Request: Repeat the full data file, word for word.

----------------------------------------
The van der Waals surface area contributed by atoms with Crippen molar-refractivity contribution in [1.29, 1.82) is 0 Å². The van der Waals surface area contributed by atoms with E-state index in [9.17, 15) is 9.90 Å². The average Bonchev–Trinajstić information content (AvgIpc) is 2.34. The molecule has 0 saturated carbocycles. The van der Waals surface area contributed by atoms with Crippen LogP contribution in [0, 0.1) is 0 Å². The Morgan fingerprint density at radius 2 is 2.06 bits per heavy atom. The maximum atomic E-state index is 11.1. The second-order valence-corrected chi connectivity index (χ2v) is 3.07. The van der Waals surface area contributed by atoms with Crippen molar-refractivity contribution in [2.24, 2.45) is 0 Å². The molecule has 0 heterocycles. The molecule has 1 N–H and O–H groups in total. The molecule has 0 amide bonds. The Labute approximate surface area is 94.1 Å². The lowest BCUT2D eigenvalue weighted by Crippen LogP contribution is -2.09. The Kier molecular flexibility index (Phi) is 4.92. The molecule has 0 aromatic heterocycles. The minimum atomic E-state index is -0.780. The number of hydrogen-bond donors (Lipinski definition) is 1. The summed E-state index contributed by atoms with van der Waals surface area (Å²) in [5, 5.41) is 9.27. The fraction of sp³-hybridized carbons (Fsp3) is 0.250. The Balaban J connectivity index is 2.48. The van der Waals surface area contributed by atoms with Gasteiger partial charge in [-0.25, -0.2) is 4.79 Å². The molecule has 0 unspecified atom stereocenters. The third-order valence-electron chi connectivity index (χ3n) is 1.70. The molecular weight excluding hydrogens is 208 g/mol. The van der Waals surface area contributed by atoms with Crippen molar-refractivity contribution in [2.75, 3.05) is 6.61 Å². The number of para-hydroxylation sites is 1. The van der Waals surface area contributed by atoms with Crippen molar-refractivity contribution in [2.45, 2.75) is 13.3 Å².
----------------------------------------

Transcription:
The van der Waals surface area contributed by atoms with Crippen molar-refractivity contribution in [1.29, 1.82) is 0 Å². The van der Waals surface area contributed by atoms with E-state index in [9.17, 15) is 9.90 Å². The average Bonchev–Trinajstić information content (AvgIpc) is 2.34. The molecule has 0 saturated carbocycles. The van der Waals surface area contributed by atoms with Crippen LogP contribution in [0, 0.1) is 0 Å². The Morgan fingerprint density at radius 2 is 2.06 bits per heavy atom. The maximum atomic E-state index is 11.1. The second-order valence-corrected chi connectivity index (χ2v) is 3.07. The van der Waals surface area contributed by atoms with Crippen molar-refractivity contribution in [2.24, 2.45) is 0 Å². The molecule has 0 heterocycles. The molecule has 1 N–H and O–H groups in total. The molecule has 0 amide bonds. The Labute approximate surface area is 94.1 Å². The lowest BCUT2D eigenvalue weighted by Crippen LogP contribution is -2.09. The Kier molecular flexibility index (Phi) is 4.92. The molecule has 0 aromatic heterocycles. The minimum atomic E-state index is -0.780. The number of hydrogen-bond donors (Lipinski definition) is 1. The summed E-state index contributed by atoms with van der Waals surface area (Å²) in [5, 5.41) is 9.27. The fraction of sp³-hybridized carbons (Fsp3) is 0.250. The Balaban J connectivity index is 2.48. The van der Waals surface area contributed by atoms with Gasteiger partial charge in [-0.25, -0.2) is 4.79 Å². The molecule has 0 unspecified atom stereocenters. The third-order valence-electron chi connectivity index (χ3n) is 1.70. The molecular weight excluding hydrogens is 208 g/mol. The van der Waals surface area contributed by atoms with Crippen molar-refractivity contribution in [2.75, 3.05) is 6.61 Å². The number of para-hydroxylation sites is 1. The van der Waals surface area contributed by atoms with Crippen molar-refractivity contribution in [2.45, 2.75) is 13.3 Å².